When countries get wealthier, do they necessarily become more environmentally conscious? To what extent is environmentalism a rich man’s luxury?
Mexico City is an anomaly within Mexico, a relatively prosperous haven with practices that differ from the rest of the country. Example: A headline this week announced that animal cruelty can now lead to jail terms of up to four years. Elsewhere in Mexico, like in Ciudad Juarez, it's a different story.
Animal rights activists are also in fine fettle these days in the capital. They believe they will soon convince city fathers to ban bull fighting.
But sometimes prosperity lets people afford to do things they wouldn’t have done previously. That is very clear from the video above, which I was enchanted to see partly because it was done by my friend Jonathan Watts of The Guardian.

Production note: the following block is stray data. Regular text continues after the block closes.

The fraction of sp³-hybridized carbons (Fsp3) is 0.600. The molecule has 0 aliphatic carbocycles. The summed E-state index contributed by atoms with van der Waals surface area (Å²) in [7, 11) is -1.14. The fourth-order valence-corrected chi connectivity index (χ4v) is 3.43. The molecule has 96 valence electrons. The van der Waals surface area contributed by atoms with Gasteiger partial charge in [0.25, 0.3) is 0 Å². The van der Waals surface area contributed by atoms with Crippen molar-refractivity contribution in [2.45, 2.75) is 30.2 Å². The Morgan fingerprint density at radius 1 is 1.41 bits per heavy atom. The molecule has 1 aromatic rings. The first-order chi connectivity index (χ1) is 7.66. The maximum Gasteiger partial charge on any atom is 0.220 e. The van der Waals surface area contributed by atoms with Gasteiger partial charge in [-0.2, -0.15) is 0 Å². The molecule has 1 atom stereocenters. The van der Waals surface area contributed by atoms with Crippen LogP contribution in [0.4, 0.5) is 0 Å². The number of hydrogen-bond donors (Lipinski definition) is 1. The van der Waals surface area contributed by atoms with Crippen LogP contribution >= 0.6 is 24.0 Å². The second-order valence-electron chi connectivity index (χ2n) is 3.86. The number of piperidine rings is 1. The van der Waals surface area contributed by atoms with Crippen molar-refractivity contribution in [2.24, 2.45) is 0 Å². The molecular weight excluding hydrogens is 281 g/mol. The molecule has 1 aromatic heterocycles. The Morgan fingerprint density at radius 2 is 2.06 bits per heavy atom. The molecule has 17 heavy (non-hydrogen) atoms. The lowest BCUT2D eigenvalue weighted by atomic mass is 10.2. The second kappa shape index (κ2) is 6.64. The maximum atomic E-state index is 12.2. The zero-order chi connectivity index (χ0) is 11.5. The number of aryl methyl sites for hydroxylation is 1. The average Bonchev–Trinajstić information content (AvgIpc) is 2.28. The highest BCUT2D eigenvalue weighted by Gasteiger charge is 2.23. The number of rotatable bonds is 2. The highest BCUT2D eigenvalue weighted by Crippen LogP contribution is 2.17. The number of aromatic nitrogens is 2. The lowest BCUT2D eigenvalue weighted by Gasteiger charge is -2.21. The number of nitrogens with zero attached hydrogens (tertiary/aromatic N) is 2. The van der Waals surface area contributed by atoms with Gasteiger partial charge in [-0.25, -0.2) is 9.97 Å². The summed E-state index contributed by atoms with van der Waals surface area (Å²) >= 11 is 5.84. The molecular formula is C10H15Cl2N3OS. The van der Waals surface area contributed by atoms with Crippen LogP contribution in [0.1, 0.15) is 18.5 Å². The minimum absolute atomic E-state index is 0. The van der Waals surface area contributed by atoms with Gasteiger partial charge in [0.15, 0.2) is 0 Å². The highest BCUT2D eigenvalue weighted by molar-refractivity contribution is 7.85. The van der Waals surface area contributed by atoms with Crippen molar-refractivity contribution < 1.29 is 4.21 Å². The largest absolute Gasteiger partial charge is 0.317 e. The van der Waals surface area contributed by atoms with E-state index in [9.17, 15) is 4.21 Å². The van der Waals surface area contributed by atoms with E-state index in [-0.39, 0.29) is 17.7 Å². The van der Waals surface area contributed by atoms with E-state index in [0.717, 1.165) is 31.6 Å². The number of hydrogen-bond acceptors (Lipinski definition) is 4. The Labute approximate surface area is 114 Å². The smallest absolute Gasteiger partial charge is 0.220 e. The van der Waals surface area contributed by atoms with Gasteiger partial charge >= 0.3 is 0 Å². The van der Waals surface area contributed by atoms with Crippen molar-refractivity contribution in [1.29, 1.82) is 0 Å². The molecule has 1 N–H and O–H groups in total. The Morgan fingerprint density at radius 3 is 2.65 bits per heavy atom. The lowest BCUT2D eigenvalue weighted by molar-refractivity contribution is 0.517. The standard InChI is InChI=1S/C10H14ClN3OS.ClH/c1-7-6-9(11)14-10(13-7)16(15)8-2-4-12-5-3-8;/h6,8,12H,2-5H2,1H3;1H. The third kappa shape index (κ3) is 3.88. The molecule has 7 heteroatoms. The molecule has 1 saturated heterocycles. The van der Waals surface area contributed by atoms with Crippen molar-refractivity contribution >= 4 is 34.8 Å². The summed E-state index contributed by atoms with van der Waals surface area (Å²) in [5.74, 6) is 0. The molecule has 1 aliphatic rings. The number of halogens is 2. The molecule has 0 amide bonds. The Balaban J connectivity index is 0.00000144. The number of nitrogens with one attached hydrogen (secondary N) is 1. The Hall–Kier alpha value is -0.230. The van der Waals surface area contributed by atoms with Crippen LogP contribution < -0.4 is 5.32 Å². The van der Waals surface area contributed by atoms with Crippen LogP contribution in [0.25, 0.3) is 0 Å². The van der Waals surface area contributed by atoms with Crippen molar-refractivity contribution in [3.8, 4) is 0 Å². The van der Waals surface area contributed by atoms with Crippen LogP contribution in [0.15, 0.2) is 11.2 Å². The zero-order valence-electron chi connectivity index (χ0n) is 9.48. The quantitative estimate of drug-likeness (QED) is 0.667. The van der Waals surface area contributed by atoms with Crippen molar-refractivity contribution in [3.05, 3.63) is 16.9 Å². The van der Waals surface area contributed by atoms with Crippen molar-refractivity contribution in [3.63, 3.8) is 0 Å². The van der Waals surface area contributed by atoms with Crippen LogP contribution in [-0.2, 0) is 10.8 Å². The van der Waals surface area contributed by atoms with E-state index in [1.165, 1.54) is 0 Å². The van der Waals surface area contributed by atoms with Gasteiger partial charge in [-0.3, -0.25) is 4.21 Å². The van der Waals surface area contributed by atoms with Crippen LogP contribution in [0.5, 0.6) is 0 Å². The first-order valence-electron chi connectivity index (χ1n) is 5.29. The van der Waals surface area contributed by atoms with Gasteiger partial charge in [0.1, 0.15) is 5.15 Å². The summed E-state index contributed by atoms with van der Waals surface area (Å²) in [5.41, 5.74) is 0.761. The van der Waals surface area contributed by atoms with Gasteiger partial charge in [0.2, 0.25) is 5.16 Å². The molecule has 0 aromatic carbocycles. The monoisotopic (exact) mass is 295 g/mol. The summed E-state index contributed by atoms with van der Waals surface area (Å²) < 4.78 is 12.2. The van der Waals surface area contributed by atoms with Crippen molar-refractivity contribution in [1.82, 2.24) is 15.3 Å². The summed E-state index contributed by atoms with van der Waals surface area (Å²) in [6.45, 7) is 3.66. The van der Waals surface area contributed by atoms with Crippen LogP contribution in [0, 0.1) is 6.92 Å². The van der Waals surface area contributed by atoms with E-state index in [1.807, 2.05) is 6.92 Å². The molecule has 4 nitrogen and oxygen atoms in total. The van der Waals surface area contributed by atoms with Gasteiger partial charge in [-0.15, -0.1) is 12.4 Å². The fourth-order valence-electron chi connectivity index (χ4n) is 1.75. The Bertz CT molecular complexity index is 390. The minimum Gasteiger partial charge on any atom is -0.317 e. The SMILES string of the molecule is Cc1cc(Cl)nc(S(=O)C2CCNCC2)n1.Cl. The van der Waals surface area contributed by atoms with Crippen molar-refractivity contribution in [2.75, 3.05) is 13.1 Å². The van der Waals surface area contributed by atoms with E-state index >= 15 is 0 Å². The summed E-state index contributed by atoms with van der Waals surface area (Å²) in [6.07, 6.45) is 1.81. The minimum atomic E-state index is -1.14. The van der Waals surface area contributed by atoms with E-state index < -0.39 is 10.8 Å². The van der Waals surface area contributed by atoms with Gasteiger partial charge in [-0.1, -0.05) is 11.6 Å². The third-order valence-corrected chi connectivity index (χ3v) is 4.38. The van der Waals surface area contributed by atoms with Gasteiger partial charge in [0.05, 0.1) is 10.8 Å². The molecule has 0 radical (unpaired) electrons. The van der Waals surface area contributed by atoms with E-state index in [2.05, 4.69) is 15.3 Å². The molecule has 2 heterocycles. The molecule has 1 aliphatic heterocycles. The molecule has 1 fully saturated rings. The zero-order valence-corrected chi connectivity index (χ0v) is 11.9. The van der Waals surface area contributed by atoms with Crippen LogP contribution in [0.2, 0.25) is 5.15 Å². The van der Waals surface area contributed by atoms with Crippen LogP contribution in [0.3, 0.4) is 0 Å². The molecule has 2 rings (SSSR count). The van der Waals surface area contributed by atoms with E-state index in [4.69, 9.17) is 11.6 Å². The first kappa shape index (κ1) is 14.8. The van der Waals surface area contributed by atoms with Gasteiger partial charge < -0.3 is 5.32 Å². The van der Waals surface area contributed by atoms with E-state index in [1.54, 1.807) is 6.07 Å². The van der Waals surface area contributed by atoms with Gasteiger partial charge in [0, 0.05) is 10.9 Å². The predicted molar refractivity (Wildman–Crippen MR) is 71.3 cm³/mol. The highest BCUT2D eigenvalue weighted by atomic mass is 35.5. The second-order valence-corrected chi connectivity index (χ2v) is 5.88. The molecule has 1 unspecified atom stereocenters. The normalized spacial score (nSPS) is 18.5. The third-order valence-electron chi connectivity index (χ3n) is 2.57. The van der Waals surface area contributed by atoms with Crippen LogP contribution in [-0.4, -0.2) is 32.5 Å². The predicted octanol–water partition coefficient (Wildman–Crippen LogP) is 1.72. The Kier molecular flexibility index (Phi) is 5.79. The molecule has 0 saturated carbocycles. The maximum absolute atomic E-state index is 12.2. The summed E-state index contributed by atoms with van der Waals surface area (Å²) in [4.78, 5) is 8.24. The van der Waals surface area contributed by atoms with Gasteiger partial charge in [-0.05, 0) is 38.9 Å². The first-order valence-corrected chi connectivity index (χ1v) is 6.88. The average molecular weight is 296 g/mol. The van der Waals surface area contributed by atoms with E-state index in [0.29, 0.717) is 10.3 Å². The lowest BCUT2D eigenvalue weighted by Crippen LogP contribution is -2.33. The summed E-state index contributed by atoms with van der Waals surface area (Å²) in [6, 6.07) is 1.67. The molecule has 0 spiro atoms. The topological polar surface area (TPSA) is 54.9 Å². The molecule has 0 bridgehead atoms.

The video shows images of the Yawar festivals in the Peruvian Andes. Even though I lived in Peru for years, I never saw one of these festivals, in which people sew the talons of a powerful Andean condor to the back of a bull. In what Jon calls a “gory glory" in his article, the condor flaps its wings madly while the bull tries to buck the bird off.
Peru is no doubt getting more and more prosperous, and it turns out that Andean villagers are capturing more condors and holding more Yawar festivals, up to 55 such festivals a year, according to Jon’s count. After each Yawar festival, the bull is dispatched and the condor set free. But some die. And Peru can hardly afford to lose any of the 300-500 condors left in the wild.